Has financial reform moment passed?
U.S. Treasury Secretary Timothy Geithner participates in a question and answer session at the Time Warner Center in New York City, where he discussed the Obama administration's efforts to repair and strengthen financial systems.
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Kai Ryssdal: This is one of those occasions when we can give you tomorrow's news today. Or better yet, we're going to give you Wednesday's news. The president is going to be giving a big speech that day. He's going to lay out his plans for overhauling the financial markets. Plans that Wall Street and Congress have been waiting for for a while now.
Thanks to an opinion piece in the Washington Post this morning, we have a pretty good idea of what he's going to say. The byline in the paper today was Timothy Geithner and Lawrence Summers. The Treasury secretary and the director of the National Economic Council wrote that the White House wants to beef up the powers of Federal Reserve, wants to rein in hedge funds and derivatives, and create a new regulator to protect consumers. The press is on to move quickly, before the moment for real reform has passed. Although some worry it already has. Our New York bureau chief Amy Scott has the story.
AMY SCOTT: Back in March, Secretary Geithner spoke of plans to overhaul the financial system.
TIMOTHY GEITHNER: To address this will require comprehensive reform. Not modest repairs at the margin, but new rules of the game.
Nearly three months later, the administration is close to finalizing its strategy. With the crisis easing, critics say the White House is watering down those plans.
JIM BARTH: It may be a lost opportunity, especially in an environment in which now some people are saying perhaps the worst is behind us.
Jim Barth is a fellow at the pro-market Milken Institute. He was hoping for a more streamlined system. But it looks as though an idea to merge the regulators of securities and commodity futures is off the table.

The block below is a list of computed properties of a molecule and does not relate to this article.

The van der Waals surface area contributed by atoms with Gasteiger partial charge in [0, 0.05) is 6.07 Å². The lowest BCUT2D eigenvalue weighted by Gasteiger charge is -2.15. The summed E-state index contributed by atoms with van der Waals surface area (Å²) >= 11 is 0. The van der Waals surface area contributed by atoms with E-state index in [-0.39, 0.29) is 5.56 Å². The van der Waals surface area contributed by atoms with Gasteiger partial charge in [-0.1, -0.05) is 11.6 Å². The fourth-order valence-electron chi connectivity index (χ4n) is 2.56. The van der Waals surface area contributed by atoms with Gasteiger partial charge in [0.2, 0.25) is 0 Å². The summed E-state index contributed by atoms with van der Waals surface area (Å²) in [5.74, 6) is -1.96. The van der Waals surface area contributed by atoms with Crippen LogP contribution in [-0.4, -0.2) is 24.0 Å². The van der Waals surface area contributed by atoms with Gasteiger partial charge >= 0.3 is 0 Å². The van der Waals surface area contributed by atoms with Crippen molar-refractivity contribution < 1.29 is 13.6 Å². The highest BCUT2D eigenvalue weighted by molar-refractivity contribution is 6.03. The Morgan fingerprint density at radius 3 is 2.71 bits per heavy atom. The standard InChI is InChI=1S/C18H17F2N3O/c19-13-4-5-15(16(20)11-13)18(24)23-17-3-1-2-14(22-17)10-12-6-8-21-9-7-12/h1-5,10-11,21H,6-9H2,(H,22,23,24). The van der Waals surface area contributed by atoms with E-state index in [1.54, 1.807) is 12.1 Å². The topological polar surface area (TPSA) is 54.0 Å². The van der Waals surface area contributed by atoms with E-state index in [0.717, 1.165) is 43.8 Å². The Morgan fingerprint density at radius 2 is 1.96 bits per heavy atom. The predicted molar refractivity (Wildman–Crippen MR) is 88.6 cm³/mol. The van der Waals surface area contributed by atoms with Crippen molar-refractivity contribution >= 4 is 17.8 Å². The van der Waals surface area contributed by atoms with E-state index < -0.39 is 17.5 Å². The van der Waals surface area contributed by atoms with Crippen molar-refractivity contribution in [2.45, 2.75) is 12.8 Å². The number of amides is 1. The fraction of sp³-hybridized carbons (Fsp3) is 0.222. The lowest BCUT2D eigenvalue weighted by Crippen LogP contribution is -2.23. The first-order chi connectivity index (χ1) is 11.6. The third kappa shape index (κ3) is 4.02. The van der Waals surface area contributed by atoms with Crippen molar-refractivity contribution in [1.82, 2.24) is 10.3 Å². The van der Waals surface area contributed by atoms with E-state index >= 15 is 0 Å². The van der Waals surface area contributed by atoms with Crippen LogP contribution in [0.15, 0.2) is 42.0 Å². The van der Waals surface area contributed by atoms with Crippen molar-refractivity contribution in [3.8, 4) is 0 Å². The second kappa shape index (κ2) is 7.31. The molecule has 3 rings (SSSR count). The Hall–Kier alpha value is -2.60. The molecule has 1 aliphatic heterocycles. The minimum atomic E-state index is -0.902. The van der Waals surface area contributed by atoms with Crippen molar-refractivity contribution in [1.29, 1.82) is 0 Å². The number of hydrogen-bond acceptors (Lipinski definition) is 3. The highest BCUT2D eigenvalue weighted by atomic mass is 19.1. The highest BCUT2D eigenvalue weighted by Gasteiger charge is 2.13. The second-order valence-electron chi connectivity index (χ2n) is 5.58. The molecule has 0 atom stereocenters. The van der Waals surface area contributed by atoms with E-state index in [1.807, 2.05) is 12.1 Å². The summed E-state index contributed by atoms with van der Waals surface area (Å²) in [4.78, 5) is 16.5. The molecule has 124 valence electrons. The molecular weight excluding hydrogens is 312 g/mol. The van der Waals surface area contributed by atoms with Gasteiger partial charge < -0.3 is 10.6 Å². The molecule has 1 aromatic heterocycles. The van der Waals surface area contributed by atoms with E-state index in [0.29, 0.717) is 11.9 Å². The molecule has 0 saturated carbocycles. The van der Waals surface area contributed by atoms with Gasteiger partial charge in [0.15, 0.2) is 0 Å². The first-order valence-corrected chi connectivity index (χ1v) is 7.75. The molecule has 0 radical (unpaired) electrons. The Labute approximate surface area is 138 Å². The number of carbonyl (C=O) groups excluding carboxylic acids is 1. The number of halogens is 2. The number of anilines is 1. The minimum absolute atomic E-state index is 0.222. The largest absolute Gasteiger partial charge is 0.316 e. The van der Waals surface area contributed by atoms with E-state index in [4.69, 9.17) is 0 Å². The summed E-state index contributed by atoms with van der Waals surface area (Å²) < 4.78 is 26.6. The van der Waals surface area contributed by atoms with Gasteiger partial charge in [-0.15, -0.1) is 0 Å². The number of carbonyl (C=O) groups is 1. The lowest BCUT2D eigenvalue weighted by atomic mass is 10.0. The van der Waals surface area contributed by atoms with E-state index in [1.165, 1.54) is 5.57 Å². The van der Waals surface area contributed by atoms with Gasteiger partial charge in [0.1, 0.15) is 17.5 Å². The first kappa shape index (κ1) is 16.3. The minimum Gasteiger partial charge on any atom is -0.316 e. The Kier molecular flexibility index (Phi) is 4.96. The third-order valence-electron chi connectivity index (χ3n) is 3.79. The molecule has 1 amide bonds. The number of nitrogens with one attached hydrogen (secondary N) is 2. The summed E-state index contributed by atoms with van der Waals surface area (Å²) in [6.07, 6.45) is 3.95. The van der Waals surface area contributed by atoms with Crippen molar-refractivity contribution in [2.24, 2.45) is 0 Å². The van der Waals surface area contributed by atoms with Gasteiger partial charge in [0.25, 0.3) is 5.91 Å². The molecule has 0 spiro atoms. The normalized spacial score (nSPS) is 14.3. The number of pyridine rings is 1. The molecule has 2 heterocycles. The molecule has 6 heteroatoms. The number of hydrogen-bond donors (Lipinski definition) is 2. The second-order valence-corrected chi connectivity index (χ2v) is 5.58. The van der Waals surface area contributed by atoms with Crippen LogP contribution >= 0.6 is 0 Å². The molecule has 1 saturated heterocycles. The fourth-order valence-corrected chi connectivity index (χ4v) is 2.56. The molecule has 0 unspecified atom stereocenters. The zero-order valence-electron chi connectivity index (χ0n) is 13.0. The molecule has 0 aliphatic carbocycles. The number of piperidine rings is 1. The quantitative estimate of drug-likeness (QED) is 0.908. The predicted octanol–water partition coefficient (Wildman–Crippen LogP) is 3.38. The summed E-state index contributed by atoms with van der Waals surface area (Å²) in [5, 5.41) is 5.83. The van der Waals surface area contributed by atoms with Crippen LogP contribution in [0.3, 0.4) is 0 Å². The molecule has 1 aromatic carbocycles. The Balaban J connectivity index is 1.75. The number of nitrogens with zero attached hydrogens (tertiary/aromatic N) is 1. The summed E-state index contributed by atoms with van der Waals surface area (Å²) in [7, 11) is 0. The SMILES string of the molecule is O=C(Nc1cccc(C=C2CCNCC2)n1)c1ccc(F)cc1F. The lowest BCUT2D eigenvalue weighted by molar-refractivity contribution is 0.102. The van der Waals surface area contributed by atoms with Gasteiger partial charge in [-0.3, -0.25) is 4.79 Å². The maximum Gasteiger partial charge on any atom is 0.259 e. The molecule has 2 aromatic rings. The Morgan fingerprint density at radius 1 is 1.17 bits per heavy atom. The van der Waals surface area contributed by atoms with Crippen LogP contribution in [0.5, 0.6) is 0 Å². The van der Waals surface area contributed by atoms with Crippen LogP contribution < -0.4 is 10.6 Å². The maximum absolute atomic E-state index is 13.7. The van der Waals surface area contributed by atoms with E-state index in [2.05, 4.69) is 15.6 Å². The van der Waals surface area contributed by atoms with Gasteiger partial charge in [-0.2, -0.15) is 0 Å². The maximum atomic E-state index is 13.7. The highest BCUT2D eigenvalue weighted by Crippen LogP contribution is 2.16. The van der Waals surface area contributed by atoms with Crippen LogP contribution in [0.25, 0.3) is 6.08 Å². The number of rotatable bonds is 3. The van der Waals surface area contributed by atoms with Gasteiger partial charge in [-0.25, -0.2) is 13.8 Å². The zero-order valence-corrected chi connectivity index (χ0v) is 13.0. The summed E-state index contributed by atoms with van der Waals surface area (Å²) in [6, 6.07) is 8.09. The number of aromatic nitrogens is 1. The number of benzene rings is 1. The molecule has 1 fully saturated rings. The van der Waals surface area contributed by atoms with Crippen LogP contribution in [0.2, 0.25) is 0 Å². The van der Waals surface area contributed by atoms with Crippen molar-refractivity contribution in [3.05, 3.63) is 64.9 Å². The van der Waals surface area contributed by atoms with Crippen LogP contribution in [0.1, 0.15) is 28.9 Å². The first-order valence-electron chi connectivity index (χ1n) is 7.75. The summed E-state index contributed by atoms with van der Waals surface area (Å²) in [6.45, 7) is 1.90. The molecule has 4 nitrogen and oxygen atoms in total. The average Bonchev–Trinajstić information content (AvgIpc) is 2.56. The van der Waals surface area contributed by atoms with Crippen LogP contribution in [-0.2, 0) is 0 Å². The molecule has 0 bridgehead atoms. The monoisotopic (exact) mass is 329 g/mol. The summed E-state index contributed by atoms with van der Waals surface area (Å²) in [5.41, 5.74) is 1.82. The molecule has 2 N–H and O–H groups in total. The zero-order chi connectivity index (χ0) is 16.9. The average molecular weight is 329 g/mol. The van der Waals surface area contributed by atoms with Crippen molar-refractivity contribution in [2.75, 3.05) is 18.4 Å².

And the patchwork of agencies that oversee the financial system will remain almost undisturbed. Barth says it may have been too difficult to get members of Congress, regulators and the financial lobby to cede ground.
BARTH: You have all these different individuals and players who are trying to basically either prevent regulatory reform, or what they're trying to do is be sure they still have a seat at the table.
As it is now, financial institutions can shop around for the sleepiest watchdog. Often they chose the Office of Thrift Supervision. It was AIG's main regulator. It's been accused of being weak at best. Fraudulent at worst. It might now be folded into another agency.
Patricia McCoy teaches securities law at the University of Connecticut. She welcomes other steps, like creating a council to watch out for systemic risk and a new agency to oversee products like mortgages and mutual funds.
PATRICIA MCCOY: Those are significant steps. We need more, but I'd be happy for the moment to at least get these things done.
Officials understand the moment for real reform could slip away.
At an event this morning Secretary Geithner said the White House is trying to act quickly before complacency sets back in.
In New York, I'm Amy Scott for Marketplace.